As we are approaching Thanksgiving, I want to honor my 12th great grandfather, William Brewster, elder of the Pilgrim congregation that sailed to New England aboard the Mayflower and settled Plymouth, Massachusetts. This post is about his life in England. The next post will be about his life in Holland. He is a fine example of how God uses the faithful service of ordinary people to accomplish extraordinary things.
William Brewster’s life was one of constant, humble faithfulness. His father, also William Brewster, held a post managing Scrooby Manor, a small estate held by the Archbishop of Canterbury. His duties required him to keep the Manor ready to receive royal guests and dignitaries as they traveled the North Road from London to Scotland. He kept horses ready for use by the post and to exchange horses for official travelers. He ran a brewery and a bakery on the manor. It was a comfortable living, though not an extravagant one. He probably commanded an ample staff of servants and lived a busy, enjoyable life. He had the means to educate his son. In 1580, at about age 13, the young William Brewster finished his preparatory education and entered the University at Cambridge.
Cambridge was a hotbed of religious controversy at the time William Brewster was there. Several of his classmates would in the following years die at the gallows or in prison for their acts of religious “sedition,” such as publishing books and pamphlets that criticized corruptions within the established church and attacked the claim that the British sovereign was the head of the English Church. One classmate was hung, drawn and quartered. But when Brewster left Cambridge to enter the service of William Davison, a diplomat and advisor in the court of Queen Elizabeth, he seemed to show no inclination to separate from the established church.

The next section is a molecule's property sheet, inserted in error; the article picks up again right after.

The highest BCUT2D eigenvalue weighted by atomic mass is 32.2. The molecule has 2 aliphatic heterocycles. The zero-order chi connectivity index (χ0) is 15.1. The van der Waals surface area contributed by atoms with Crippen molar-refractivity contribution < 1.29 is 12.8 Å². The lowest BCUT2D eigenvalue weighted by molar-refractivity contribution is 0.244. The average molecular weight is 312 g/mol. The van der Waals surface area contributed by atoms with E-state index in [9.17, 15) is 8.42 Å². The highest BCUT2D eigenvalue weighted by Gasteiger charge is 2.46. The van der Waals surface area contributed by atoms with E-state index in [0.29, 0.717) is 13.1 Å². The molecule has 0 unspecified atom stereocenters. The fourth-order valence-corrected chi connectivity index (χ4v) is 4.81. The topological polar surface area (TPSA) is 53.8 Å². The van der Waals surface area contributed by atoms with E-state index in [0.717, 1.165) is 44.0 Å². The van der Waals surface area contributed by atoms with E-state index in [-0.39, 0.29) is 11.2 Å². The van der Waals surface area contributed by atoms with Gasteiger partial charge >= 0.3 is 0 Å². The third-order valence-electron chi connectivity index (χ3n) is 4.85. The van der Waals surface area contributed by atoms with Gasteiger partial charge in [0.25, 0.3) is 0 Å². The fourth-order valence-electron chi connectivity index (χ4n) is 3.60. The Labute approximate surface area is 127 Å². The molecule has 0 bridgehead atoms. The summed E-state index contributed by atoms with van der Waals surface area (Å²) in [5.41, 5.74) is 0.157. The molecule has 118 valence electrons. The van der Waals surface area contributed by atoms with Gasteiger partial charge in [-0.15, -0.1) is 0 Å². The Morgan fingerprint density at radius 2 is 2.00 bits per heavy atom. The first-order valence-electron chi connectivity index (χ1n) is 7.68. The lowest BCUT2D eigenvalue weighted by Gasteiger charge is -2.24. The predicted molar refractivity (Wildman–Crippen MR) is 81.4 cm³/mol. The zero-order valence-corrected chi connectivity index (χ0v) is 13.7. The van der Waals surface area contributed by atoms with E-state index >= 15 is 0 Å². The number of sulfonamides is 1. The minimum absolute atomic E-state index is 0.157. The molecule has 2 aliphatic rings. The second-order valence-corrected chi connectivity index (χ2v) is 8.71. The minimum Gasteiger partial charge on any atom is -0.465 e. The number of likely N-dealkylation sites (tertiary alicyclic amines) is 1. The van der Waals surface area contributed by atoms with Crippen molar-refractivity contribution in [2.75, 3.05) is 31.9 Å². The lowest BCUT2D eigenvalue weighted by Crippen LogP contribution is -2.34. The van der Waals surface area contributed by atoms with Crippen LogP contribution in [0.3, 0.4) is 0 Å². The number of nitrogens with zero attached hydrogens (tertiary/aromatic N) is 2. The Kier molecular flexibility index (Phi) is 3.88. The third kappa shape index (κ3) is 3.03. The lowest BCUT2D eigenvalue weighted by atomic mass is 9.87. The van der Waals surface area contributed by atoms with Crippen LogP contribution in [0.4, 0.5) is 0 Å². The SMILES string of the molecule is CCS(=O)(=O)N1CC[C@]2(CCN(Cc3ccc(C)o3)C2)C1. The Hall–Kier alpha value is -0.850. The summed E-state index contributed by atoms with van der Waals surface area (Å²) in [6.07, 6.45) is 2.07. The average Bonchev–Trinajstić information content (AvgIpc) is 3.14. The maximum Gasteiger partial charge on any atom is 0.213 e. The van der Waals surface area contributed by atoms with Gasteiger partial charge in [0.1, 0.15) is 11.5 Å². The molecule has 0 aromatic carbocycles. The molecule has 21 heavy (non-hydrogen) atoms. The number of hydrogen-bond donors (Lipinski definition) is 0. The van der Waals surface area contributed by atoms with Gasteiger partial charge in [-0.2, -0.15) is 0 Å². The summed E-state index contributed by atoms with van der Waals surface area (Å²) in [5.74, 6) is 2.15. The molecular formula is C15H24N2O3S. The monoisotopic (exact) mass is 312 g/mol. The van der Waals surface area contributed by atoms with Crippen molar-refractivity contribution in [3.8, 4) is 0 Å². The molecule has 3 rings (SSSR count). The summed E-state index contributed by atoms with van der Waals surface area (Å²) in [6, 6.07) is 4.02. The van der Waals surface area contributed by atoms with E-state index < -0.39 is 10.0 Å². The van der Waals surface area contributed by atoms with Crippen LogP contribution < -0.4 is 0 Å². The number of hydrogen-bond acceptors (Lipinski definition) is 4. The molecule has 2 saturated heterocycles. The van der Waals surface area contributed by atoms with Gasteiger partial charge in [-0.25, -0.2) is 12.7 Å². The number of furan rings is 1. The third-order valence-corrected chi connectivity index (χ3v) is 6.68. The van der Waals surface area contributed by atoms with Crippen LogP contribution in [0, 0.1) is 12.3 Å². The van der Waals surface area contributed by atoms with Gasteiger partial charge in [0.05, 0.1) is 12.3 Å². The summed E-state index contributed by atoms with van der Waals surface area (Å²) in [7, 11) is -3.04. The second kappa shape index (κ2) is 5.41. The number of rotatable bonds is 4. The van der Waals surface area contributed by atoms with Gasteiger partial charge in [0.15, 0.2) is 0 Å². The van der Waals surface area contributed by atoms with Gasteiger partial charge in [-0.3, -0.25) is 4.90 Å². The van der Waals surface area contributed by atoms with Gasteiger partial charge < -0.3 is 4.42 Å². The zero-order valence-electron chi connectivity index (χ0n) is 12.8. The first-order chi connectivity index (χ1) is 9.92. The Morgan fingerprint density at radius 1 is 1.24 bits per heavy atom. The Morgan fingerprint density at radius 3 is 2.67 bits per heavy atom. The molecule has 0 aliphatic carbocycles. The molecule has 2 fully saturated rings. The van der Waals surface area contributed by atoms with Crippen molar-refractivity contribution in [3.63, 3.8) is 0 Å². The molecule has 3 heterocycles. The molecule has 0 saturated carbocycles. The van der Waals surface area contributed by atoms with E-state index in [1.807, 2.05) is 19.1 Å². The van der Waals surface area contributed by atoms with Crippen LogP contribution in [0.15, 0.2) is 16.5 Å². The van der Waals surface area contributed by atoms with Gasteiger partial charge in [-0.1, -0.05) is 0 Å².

William Davison was a rising star in Elizabeth ’s court, and Brewster’s star rose with that of his employer. He proved himself a capable, faithful assistant and became the most trusted member of Davison’s staff. His life at court must have been exciting. No doubt he caught glimpses of royalty and dignitaries such as Sir Walter Raleigh on a fairly regular basis. He traveled with Davison on diplomatic trips, spending a great deal of time in Holland, where his aptitude with languages enabled him to quickly pick up the Dutch tongue. However, what rises must also fall, and Brewster’s diplomatic career was ruined when Davison’s star fell from the sky. Davison became the scapegoat for the Queen’s decision to execute Mary Queen of Scots. He was imprisoned in the Tower, and faithful Brewster, rather than distance himself from him, continued to serve his employer—though no longer at court.